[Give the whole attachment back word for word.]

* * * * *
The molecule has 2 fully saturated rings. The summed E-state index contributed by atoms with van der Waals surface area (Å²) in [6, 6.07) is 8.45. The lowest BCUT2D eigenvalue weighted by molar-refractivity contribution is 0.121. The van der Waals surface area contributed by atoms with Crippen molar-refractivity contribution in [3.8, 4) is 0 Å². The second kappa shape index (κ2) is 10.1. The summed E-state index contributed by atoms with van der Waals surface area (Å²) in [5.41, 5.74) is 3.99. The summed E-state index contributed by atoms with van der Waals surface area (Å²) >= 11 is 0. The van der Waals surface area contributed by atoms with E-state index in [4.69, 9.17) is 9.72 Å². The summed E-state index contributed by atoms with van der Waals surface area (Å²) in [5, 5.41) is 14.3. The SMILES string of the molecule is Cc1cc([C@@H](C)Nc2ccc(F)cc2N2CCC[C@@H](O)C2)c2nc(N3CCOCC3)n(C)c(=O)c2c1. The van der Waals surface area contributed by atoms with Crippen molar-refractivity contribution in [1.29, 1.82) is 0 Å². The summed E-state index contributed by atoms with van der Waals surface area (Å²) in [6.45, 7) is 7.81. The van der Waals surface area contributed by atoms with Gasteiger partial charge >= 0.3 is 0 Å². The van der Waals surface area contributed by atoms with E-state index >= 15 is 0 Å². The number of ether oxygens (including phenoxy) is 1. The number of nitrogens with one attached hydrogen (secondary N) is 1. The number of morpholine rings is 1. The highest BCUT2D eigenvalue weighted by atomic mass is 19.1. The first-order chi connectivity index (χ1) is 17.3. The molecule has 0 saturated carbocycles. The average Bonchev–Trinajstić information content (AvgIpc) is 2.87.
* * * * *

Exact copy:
The molecule has 2 fully saturated rings. The summed E-state index contributed by atoms with van der Waals surface area (Å²) in [6, 6.07) is 8.45. The lowest BCUT2D eigenvalue weighted by molar-refractivity contribution is 0.121. The van der Waals surface area contributed by atoms with Crippen molar-refractivity contribution in [3.8, 4) is 0 Å². The second kappa shape index (κ2) is 10.1. The summed E-state index contributed by atoms with van der Waals surface area (Å²) in [5.41, 5.74) is 3.99. The summed E-state index contributed by atoms with van der Waals surface area (Å²) >= 11 is 0. The van der Waals surface area contributed by atoms with E-state index in [4.69, 9.17) is 9.72 Å². The summed E-state index contributed by atoms with van der Waals surface area (Å²) in [5, 5.41) is 14.3. The SMILES string of the molecule is Cc1cc([C@@H](C)Nc2ccc(F)cc2N2CCC[C@@H](O)C2)c2nc(N3CCOCC3)n(C)c(=O)c2c1. The van der Waals surface area contributed by atoms with Crippen molar-refractivity contribution in [1.29, 1.82) is 0 Å². The summed E-state index contributed by atoms with van der Waals surface area (Å²) in [6.45, 7) is 7.81. The van der Waals surface area contributed by atoms with Gasteiger partial charge >= 0.3 is 0 Å². The van der Waals surface area contributed by atoms with E-state index >= 15 is 0 Å². The number of ether oxygens (including phenoxy) is 1. The number of nitrogens with one attached hydrogen (secondary N) is 1. The number of morpholine rings is 1. The highest BCUT2D eigenvalue weighted by atomic mass is 19.1. The first-order chi connectivity index (χ1) is 17.3. The molecule has 0 saturated carbocycles. The average Bonchev–Trinajstić information content (AvgIpc) is 2.87.